Tempura is one of the quintessential elements in Japanese cuisine, and it is so much more that just deep-fried battered bites. How do you get that airy crispness just so? We sought out chef Kazuhito Motoyoshi, who has been honing his craft for 22 years at his one-Michelin-starred restaurant Tempura Motoyoshi in Aoyama, Tokyo and is Master of Tempura at Mizumi at Wynn Macau since 2013. We managed to score a seat at his tempura station during his short stop in Macau for a nibble and a natter.
Words Nicole Hurip
1. Where do you source your ingredients?
They are imported from all over Japan, including the tempura sauce and salt for dipping.
2. Do you agree that to be a good chef one must rely more on instinct than technique?
I think that while hard work is extremely important, talent is also vital, especially in the art of tempura. When making tempura, the difference of 0.01 seconds can make it or break it. The sense or instinct of mastering the precise cooking time for each ingredient is crucial, and that comes from the one percent of talent that a good chef must possess.
3. Have you been to Hong Kong? What do you think about the Japanese food there?
Once, last year. I was there with a client, and we only went for Chinese food and didn’t get to try any Japanese restaurants. However, there is one tempura restaurant in Hong Kong that I would like to try – Ippoh in Soho.
4. What is your favourite cuisine?
Tempura. I eat it every day.
Thursday is my training day, and I would experiment with the thickness of the tempura batter and how it complements and works with different ingredients. I would also see how the changes in temperature of the ingredients affect their taste. I love tempura, and this is how I constantly learn and improve my skills in making it.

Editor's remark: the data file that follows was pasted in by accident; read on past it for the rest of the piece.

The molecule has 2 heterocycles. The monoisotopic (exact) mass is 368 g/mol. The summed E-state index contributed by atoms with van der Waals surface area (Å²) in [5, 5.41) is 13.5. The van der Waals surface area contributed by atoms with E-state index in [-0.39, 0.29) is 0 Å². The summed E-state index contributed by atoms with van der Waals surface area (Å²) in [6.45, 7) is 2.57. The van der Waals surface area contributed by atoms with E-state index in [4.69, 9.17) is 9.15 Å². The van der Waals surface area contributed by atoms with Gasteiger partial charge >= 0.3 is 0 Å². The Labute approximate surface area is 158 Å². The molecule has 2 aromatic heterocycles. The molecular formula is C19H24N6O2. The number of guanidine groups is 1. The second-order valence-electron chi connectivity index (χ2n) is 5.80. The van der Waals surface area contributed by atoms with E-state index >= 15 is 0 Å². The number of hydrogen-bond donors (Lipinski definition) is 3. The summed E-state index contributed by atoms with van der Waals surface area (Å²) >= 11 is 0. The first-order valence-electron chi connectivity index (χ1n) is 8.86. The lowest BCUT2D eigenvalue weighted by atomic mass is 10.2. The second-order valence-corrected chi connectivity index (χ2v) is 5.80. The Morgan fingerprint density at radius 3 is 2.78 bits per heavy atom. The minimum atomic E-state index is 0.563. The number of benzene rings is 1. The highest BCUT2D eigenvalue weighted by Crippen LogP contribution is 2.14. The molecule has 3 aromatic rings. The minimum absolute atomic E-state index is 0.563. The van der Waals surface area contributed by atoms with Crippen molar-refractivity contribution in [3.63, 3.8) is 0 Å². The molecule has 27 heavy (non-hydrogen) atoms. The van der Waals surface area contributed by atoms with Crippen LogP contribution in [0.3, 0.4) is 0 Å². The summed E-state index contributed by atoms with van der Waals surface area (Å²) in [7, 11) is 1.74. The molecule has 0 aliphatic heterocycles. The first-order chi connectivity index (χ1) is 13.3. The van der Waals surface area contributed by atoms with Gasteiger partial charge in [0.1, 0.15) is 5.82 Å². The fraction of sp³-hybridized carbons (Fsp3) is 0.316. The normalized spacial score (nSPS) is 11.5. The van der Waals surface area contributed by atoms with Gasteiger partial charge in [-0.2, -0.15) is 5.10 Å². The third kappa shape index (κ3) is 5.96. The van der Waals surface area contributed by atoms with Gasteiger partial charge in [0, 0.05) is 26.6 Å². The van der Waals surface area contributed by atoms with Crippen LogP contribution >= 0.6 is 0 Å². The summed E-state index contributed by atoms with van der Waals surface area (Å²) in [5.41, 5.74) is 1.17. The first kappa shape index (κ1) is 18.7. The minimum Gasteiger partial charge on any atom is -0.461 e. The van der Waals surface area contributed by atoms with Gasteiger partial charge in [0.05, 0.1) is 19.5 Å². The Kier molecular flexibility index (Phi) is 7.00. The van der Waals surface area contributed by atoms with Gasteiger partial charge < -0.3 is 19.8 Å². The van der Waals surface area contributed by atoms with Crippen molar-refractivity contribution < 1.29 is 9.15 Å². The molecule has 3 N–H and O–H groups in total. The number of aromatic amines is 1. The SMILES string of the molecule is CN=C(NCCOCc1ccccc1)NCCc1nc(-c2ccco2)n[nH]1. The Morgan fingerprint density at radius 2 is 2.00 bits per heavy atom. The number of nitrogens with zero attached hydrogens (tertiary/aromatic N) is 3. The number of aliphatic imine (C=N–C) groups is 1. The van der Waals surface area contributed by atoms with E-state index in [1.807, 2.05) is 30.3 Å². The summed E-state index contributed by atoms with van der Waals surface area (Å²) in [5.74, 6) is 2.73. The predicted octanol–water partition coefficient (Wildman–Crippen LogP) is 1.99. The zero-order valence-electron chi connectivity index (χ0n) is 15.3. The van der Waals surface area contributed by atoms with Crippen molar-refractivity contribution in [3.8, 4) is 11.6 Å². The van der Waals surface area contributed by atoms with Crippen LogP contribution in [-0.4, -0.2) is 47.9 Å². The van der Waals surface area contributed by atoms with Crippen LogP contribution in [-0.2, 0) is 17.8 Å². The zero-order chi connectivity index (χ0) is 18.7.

5. What inspired your signature creation, the Hokkaido sea urchin served on a shiso leaf?
It was my wife who inspired me to make this dish, actually. She wanted something that would highlight the unique flavour of sea urchin, not overpower it. The favoured way of serving sea urchin – with nori (seaweed) – draws attention away from the sweetness of the sea urchin as seaweed has such a strong flavour profile on its own. The shiso leaf has a milder taste, allowing the uni to take centrestage.
6. Where are you from? What is your favourite neighbourhood in Tokyo?
I am from Kanagawa, just below Tokyo. My favourite neighbourhood in Tokyo has to be Aoyama, where my restaurant is. There is plenty of natural greenery, and the district draws a mature crowd. Aoyama is also very trendy, with fashionable stores and cafes everywhere. This corresponds nicely to the more modern style of tempura that I make.
7. How do you assess a tempura chef’s prowess?
I will ask the chef, before they start frying, how they plan to approach and cook the ingredients. If they demonstrate knowledge and attention to the specific characteristics of an ingredient, and cook it accordingly, then I would recognise that they know what they are doing. Also, I will keep track of the cooking time in my head and see if the chef’s procedures match my own timing of them: if they remove the tempura from the oil when I expect them to, it shows that they have the instincts of a good tempura chef.
8. How is cooking in Macau different from cooking in Tokyo?
The different climate necessitates a different approach in the storage of the ingredients. For example, we dehydrate the asparagus when we get it, and then re-hydrate it when using it to make tempura. This preserves the taste and freshness of ingredients.
9. Do you think you would be interested in making fusion food? If so, what kind?
Yes, I am actually collaborating with a French restaurant in Ginza, Le Manoir d’Hastings later this month at a one-day-only special event on November 12. I will be working with some older chefs, all over the age of 60. I feel that there is great potential in French-Japanese fusion, as they are very compatible. French food places great emphasis on their sauce – it is the “life” of the dishes. It is the same with tempura, where I use different tempura sauces and salt varieties to bring out the flavours in the ingredients. The idea is to pair French sauces with my tempura.
10. What do you like to do when you’re not making tempura (or eating it)?
I really like flowers, so whenever I have time off I would take a stroll in a park with my wife. I like observing flowers in nature, to see how they grow, as opposed to those at the florist. Flowers growing in the wild have their own personalities, some like to grow in higher places, and some in lower ones. You can’t see that when they are arranged in vases at the florist. This insistence on preserving and honouring what is natural and wholesome is also reflected in my cooking philosophy.